A grisly but well-executed compendium of the extreme cruelty practiced by American Indians and settlers alike during the 268 years of the Indian Wars.
Retired attorney Osborn’s debut turns a sharp eye on contemporary idealization of pre-Diaspora American Indians as peaceful and holistic; he argues instead that war-loving Indians mounted violent intertribal campaigns, even before the 17th-century arrival of European interlopers. Tribal society emphasized an individualized “warrior” culture in which personal status was earned through aggressive attack, followed by rape or ritualized torture of any unfortunate survivors. Among the white men, peculiar strains of Puritan vengefulness (and, later on, notions of Manifest Destiny) frequently spurred European settlers to similarly gratuitous atrocities in response to the earliest Indian aggression—as in King Philip’s War (1675–78), in which approximately 1,000 settlers were killed by the Wampanoag Confederacy and during which “the Puritans distinguished themselves by wholesale massacres of noncombatants.” The author explores how minor cultural conflicts escalated into prolonged cycles of violence that resulted in many deaths, epitomized by the Santee Sioux Uprising of 1862 (when a theft of eggs escalated into a mass attack in Minnesota that left at least 700 settlers dead). Although Indian resistance on the frontier surged during the Civil War, this same era was notable for Army massacres of civilians and prisoners under government “protection.” These instances deepened the hostility of such tribes as remained intact, culminating in the 1876 loss of Custer’s entire command at the Little Big Horn (where victorious warriors committed corpse mutilation, as was customary). Osborn modulates this river of rage and gore by examining important human subtleties of the Indian Wars (such as the nature of its participants’ hatred and revenge-lust) and the strange fates of kidnapped settlers (who might be tortured to death, but could just as likely be inducted into the tribe).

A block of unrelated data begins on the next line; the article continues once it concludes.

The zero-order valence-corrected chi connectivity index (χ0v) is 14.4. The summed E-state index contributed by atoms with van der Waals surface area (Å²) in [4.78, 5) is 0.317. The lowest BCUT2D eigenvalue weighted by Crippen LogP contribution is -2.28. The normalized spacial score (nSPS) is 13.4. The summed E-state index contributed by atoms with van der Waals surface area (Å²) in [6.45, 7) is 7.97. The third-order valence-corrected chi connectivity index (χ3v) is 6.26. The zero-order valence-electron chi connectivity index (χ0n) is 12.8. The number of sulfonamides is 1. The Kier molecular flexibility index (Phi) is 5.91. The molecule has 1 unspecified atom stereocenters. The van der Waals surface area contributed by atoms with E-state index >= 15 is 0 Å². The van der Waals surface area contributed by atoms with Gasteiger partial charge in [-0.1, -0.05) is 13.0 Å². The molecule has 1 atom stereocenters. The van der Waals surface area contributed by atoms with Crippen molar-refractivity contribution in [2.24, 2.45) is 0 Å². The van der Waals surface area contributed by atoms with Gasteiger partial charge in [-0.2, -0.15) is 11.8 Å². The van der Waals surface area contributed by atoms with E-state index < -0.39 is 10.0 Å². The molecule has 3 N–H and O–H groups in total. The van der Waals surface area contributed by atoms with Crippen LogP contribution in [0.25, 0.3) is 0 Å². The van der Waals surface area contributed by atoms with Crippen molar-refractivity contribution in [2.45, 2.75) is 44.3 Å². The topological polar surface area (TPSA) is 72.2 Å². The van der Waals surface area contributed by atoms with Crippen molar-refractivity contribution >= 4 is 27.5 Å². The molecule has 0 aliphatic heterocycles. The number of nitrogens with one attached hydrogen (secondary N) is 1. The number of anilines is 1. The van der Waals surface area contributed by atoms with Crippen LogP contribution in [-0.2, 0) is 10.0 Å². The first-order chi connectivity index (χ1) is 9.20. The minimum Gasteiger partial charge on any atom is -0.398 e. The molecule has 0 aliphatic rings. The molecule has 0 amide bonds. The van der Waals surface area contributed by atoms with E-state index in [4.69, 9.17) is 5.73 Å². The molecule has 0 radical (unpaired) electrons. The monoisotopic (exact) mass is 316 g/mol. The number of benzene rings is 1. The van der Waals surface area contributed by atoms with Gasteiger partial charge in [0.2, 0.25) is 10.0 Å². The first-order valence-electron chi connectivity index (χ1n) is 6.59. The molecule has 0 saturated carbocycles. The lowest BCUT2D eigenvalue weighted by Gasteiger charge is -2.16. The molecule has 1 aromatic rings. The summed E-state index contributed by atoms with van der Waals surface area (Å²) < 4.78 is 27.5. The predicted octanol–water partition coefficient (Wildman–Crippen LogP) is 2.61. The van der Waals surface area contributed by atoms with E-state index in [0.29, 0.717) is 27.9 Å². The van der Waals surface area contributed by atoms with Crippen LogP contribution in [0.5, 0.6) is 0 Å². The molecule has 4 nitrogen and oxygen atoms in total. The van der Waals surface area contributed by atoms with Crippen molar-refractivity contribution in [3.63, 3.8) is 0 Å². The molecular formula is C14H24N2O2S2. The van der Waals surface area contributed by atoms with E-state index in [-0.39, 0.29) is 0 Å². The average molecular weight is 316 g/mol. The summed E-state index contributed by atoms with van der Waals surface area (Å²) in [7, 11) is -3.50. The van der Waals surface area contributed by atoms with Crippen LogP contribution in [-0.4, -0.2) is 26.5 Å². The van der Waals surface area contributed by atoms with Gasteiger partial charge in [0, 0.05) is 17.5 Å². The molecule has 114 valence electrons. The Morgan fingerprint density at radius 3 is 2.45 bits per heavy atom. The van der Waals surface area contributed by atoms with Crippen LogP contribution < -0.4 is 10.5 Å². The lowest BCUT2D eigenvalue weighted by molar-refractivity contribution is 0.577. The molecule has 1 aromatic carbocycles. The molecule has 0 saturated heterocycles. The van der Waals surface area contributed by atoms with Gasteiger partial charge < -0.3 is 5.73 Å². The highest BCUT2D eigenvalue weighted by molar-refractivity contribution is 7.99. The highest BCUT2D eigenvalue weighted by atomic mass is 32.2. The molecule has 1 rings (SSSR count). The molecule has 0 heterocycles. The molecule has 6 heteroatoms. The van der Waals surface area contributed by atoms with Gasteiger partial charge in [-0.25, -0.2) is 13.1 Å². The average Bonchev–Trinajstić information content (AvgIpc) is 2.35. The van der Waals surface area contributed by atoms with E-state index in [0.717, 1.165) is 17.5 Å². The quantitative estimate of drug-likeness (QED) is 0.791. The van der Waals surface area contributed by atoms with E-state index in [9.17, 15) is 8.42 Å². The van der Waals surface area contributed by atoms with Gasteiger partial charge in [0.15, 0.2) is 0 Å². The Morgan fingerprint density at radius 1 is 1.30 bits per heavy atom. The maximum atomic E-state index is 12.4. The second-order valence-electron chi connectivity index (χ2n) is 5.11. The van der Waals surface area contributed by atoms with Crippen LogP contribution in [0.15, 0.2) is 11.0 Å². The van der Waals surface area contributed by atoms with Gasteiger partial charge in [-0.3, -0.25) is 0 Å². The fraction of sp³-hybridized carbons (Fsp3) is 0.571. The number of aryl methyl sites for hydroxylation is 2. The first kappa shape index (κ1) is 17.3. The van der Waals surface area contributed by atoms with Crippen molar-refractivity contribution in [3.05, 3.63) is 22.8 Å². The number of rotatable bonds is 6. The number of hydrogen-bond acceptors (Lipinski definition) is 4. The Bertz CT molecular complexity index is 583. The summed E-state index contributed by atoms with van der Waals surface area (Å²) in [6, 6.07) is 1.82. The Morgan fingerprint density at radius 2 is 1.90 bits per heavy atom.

An unusual and important approach to an uneasy history.